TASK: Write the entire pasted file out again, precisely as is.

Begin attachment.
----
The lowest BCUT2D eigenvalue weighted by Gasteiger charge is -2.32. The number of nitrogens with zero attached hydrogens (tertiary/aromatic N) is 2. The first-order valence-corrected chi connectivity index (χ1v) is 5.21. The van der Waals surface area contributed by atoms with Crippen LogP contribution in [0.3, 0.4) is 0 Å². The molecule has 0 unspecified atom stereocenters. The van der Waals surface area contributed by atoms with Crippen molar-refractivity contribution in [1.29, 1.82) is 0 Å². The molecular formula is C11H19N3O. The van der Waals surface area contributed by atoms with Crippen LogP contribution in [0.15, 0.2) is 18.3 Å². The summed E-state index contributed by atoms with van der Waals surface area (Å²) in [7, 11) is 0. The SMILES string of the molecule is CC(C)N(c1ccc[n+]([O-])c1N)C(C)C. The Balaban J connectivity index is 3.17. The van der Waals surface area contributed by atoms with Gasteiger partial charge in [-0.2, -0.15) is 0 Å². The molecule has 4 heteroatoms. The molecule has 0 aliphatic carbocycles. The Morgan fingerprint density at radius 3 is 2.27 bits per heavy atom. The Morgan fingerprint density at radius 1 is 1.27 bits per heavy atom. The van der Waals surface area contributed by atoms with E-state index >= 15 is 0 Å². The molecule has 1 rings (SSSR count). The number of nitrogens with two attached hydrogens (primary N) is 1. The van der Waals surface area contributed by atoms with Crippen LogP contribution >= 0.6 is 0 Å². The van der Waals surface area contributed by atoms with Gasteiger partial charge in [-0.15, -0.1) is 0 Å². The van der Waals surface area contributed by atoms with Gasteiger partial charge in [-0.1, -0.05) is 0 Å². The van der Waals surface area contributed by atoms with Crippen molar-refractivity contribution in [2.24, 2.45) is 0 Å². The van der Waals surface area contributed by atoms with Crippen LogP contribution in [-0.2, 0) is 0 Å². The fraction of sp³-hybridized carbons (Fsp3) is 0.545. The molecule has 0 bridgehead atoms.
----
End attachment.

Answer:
The lowest BCUT2D eigenvalue weighted by Gasteiger charge is -2.32. The number of nitrogens with zero attached hydrogens (tertiary/aromatic N) is 2. The first-order valence-corrected chi connectivity index (χ1v) is 5.21. The van der Waals surface area contributed by atoms with Crippen LogP contribution in [0.3, 0.4) is 0 Å². The molecule has 0 unspecified atom stereocenters. The van der Waals surface area contributed by atoms with Crippen molar-refractivity contribution in [1.29, 1.82) is 0 Å². The molecular formula is C11H19N3O. The van der Waals surface area contributed by atoms with Crippen LogP contribution in [0.15, 0.2) is 18.3 Å². The summed E-state index contributed by atoms with van der Waals surface area (Å²) in [7, 11) is 0. The SMILES string of the molecule is CC(C)N(c1ccc[n+]([O-])c1N)C(C)C. The Balaban J connectivity index is 3.17. The van der Waals surface area contributed by atoms with Gasteiger partial charge in [-0.2, -0.15) is 0 Å². The molecule has 4 heteroatoms. The molecule has 0 aliphatic carbocycles. The Morgan fingerprint density at radius 3 is 2.27 bits per heavy atom. The Morgan fingerprint density at radius 1 is 1.27 bits per heavy atom. The van der Waals surface area contributed by atoms with E-state index >= 15 is 0 Å². The molecule has 1 rings (SSSR count). The number of nitrogens with two attached hydrogens (primary N) is 1. The van der Waals surface area contributed by atoms with Crippen LogP contribution >= 0.6 is 0 Å². The van der Waals surface area contributed by atoms with Gasteiger partial charge in [-0.15, -0.1) is 0 Å². The van der Waals surface area contributed by atoms with Gasteiger partial charge in [-0.1, -0.05) is 0 Å². The van der Waals surface area contributed by atoms with Crippen molar-refractivity contribution in [2.24, 2.45) is 0 Å². The van der Waals surface area contributed by atoms with Crippen LogP contribution in [-0.2, 0) is 0 Å². The fraction of sp³-hybridized carbons (Fsp3) is 0.545. The molecule has 0 bridgehead atoms.